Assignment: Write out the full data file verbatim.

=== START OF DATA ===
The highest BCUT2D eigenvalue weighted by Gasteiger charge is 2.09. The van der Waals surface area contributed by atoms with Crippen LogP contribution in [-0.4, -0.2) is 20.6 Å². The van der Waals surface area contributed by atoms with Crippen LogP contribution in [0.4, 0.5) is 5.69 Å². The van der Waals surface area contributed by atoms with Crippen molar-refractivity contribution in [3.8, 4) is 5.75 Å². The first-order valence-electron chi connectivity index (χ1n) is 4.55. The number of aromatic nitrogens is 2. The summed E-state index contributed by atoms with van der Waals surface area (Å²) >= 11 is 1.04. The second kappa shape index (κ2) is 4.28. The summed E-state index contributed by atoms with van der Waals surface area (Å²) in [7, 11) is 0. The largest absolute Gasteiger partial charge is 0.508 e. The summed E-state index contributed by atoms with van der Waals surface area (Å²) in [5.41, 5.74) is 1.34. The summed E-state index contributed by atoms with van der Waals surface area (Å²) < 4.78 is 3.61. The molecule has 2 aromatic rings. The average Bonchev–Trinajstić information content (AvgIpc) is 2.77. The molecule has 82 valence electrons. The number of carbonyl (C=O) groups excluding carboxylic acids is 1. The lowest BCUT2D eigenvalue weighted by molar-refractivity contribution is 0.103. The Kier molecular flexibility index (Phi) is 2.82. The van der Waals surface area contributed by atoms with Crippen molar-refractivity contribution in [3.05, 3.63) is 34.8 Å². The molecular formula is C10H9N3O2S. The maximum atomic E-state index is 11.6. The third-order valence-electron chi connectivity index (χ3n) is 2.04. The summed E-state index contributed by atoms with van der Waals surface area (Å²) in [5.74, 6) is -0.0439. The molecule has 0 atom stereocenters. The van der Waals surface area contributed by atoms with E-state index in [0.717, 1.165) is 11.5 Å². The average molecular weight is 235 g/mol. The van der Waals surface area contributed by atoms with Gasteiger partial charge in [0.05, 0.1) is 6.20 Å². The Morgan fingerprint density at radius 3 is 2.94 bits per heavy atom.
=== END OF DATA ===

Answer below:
The highest BCUT2D eigenvalue weighted by Gasteiger charge is 2.09. The van der Waals surface area contributed by atoms with Crippen LogP contribution in [-0.4, -0.2) is 20.6 Å². The van der Waals surface area contributed by atoms with Crippen LogP contribution in [0.4, 0.5) is 5.69 Å². The van der Waals surface area contributed by atoms with Crippen molar-refractivity contribution in [3.8, 4) is 5.75 Å². The first-order valence-electron chi connectivity index (χ1n) is 4.55. The number of aromatic nitrogens is 2. The summed E-state index contributed by atoms with van der Waals surface area (Å²) >= 11 is 1.04. The second kappa shape index (κ2) is 4.28. The summed E-state index contributed by atoms with van der Waals surface area (Å²) in [7, 11) is 0. The largest absolute Gasteiger partial charge is 0.508 e. The summed E-state index contributed by atoms with van der Waals surface area (Å²) in [5.41, 5.74) is 1.34. The summed E-state index contributed by atoms with van der Waals surface area (Å²) < 4.78 is 3.61. The molecule has 2 aromatic rings. The average Bonchev–Trinajstić information content (AvgIpc) is 2.77. The molecule has 82 valence electrons. The number of carbonyl (C=O) groups excluding carboxylic acids is 1. The lowest BCUT2D eigenvalue weighted by molar-refractivity contribution is 0.103. The Kier molecular flexibility index (Phi) is 2.82. The van der Waals surface area contributed by atoms with Crippen molar-refractivity contribution in [3.05, 3.63) is 34.8 Å². The molecular formula is C10H9N3O2S. The maximum atomic E-state index is 11.6. The third-order valence-electron chi connectivity index (χ3n) is 2.04. The summed E-state index contributed by atoms with van der Waals surface area (Å²) in [5.74, 6) is -0.0439. The molecule has 0 atom stereocenters. The van der Waals surface area contributed by atoms with E-state index in [0.717, 1.165) is 11.5 Å². The average molecular weight is 235 g/mol. The van der Waals surface area contributed by atoms with Gasteiger partial charge in [0.05, 0.1) is 6.20 Å². The Morgan fingerprint density at radius 3 is 2.94 bits per heavy atom.